An alternative embodiment of the invention is shown in FIG. 4a-4 c. Here the light source comprises an evacuated chamber 6, said chamber 6 being attached to a regular size socket 7. The inside of the chamber 6 is at least partly coated with two overlapping layers, a first layer 5 by a conductive material constituting an anode and a second layer 4 by a fluorescent material. A cylindrical field emission cathode 1 of the above-described type is incorporated in the chamber 6. The anode 5 as well as the cathode 2 is electrically connected with respective terminals on the socket 7. Further, an electrically connected modulator (not shown) may be arranged between the cathode 1 and the anode 5. Moreover, this construction includes a cover/diffusor 8, with the appearance of a regular light bulb. This construction has a great advantage in that the inner evacuated chamber 6 may be made as a small standard component and may later be equipped with covers of different shapes and colors, creating different spreading of the light as well as different color temperatures. The diffusor may be manufactured from various glass and plastic materials.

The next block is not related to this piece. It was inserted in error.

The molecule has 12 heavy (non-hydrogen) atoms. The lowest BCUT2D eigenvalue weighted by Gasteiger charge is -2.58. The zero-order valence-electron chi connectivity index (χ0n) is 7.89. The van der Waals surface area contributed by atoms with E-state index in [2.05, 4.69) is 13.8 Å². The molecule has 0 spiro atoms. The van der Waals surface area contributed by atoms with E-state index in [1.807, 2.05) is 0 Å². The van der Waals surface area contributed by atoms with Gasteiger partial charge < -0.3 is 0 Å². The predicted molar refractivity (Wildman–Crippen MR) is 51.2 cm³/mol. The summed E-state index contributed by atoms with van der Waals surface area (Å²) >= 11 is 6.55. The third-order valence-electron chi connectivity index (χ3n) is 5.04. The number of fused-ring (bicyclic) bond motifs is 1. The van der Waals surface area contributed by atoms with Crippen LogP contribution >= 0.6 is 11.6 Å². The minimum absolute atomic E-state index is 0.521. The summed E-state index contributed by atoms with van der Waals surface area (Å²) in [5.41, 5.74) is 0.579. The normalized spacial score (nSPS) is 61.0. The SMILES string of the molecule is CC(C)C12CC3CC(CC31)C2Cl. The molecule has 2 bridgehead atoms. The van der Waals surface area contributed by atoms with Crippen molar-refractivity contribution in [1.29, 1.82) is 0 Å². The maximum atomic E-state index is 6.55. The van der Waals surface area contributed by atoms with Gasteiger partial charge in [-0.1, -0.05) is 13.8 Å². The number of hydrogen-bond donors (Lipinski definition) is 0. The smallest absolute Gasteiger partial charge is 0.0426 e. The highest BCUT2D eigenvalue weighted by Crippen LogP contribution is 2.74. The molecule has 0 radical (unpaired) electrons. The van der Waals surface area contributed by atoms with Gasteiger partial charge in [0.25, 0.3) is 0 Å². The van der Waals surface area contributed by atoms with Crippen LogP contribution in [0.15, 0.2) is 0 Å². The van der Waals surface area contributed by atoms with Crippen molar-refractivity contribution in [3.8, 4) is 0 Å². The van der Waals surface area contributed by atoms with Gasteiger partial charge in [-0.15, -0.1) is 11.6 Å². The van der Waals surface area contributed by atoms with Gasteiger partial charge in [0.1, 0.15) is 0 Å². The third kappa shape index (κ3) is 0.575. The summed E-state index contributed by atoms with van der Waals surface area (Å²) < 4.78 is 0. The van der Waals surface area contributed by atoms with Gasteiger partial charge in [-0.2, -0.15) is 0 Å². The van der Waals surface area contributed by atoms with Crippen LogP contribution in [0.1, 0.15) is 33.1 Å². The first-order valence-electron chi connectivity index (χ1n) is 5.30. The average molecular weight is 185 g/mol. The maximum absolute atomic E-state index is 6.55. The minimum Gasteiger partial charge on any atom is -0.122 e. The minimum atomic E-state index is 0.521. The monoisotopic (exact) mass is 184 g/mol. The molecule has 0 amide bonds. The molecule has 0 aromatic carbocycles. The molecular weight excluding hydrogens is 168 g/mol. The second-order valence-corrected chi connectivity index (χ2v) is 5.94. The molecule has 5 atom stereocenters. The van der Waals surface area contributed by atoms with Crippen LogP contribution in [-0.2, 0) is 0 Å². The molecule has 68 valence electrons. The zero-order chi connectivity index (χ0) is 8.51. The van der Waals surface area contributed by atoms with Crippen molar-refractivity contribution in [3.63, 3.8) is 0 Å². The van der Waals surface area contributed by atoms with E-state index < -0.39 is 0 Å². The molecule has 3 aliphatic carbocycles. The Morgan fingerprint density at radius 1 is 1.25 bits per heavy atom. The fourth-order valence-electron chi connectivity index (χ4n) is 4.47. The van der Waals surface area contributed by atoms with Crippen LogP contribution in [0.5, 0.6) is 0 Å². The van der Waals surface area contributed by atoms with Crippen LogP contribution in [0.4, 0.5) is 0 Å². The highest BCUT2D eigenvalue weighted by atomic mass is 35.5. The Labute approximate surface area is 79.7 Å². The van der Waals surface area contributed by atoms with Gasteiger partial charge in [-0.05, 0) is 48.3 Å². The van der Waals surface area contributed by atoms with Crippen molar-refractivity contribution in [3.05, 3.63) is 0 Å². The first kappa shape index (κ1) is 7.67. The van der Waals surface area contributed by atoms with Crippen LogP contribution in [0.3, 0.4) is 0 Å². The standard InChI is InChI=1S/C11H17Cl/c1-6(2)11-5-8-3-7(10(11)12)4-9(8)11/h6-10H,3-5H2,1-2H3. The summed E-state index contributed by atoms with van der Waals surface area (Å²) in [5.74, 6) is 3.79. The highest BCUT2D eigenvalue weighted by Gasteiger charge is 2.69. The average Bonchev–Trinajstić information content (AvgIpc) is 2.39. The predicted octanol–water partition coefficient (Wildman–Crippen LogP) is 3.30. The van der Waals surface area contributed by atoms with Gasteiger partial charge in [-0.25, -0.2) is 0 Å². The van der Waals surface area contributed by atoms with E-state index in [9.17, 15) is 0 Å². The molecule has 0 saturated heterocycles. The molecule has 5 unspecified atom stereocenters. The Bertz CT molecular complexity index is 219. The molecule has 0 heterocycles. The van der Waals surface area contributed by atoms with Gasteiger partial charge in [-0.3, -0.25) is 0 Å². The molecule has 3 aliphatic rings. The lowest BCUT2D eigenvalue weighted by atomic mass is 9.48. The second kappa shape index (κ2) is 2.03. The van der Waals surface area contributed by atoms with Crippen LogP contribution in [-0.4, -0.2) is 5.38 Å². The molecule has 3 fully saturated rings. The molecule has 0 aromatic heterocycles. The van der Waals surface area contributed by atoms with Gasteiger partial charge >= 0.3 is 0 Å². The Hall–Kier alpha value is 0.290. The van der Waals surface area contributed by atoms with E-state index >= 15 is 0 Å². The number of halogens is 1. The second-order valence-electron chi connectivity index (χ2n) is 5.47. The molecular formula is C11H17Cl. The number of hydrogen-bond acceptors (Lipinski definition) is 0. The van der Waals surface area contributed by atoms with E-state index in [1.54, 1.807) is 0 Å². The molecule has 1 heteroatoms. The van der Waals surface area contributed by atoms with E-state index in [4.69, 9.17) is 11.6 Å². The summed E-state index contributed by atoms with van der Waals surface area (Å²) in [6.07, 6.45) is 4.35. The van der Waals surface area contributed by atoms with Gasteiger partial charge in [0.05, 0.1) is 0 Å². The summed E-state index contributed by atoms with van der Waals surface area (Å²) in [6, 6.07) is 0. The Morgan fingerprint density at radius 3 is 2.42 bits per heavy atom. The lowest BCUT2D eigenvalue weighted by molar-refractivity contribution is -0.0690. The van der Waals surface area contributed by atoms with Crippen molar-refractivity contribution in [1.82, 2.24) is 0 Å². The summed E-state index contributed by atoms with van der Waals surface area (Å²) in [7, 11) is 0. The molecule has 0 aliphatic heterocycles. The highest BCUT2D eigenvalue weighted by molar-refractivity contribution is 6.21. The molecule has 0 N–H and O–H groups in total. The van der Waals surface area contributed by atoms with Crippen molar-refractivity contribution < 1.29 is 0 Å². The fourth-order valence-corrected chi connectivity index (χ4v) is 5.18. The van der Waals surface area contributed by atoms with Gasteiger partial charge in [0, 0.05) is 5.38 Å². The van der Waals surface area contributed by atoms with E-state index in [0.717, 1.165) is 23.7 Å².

Yet another embodiment of the invention is shown in FIG. 5a-5 b. This embodiment differs from the embodiment shown in FIG. 4a-4 c only in the configuration of the evacuated chamber 6. A field emission cathode 1 of the type shown in FIG. 1 is incorporated in the chamber 6. The anode 5 as well as the cathode 2 is electrically connected with respective terminals on the socket 7. Further, an electrically connected modulator 9 is arranged between the cathode 1 and the anode 5. Moreover, this construction also includes a cover/diffusor 8, with the appearance of a regular light bulb.